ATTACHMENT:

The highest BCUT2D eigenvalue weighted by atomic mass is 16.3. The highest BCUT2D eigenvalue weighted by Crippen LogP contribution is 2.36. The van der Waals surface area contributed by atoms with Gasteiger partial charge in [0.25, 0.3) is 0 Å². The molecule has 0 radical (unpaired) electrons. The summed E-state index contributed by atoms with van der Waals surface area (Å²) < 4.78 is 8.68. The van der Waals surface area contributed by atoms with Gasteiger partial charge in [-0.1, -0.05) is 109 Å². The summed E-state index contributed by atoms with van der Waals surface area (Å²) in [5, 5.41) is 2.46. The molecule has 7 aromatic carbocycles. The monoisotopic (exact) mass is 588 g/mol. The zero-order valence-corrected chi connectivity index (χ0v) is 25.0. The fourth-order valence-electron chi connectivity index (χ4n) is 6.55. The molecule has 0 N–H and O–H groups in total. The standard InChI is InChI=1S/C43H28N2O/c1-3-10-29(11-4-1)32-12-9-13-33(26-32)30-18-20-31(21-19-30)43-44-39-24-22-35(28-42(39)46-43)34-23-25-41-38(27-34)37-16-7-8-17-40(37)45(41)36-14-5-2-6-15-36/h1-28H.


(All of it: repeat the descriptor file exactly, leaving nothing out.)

The highest BCUT2D eigenvalue weighted by atomic mass is 16.3. The highest BCUT2D eigenvalue weighted by Crippen LogP contribution is 2.36. The van der Waals surface area contributed by atoms with Gasteiger partial charge in [0.25, 0.3) is 0 Å². The molecule has 0 radical (unpaired) electrons. The summed E-state index contributed by atoms with van der Waals surface area (Å²) < 4.78 is 8.68. The van der Waals surface area contributed by atoms with Gasteiger partial charge in [-0.1, -0.05) is 109 Å². The summed E-state index contributed by atoms with van der Waals surface area (Å²) in [5, 5.41) is 2.46. The molecule has 7 aromatic carbocycles. The monoisotopic (exact) mass is 588 g/mol. The zero-order valence-corrected chi connectivity index (χ0v) is 25.0. The fourth-order valence-electron chi connectivity index (χ4n) is 6.55. The molecule has 0 N–H and O–H groups in total. The standard InChI is InChI=1S/C43H28N2O/c1-3-10-29(11-4-1)32-12-9-13-33(26-32)30-18-20-31(21-19-30)43-44-39-24-22-35(28-42(39)46-43)34-23-25-41-38(27-34)37-16-7-8-17-40(37)45(41)36-14-5-2-6-15-36/h1-28H.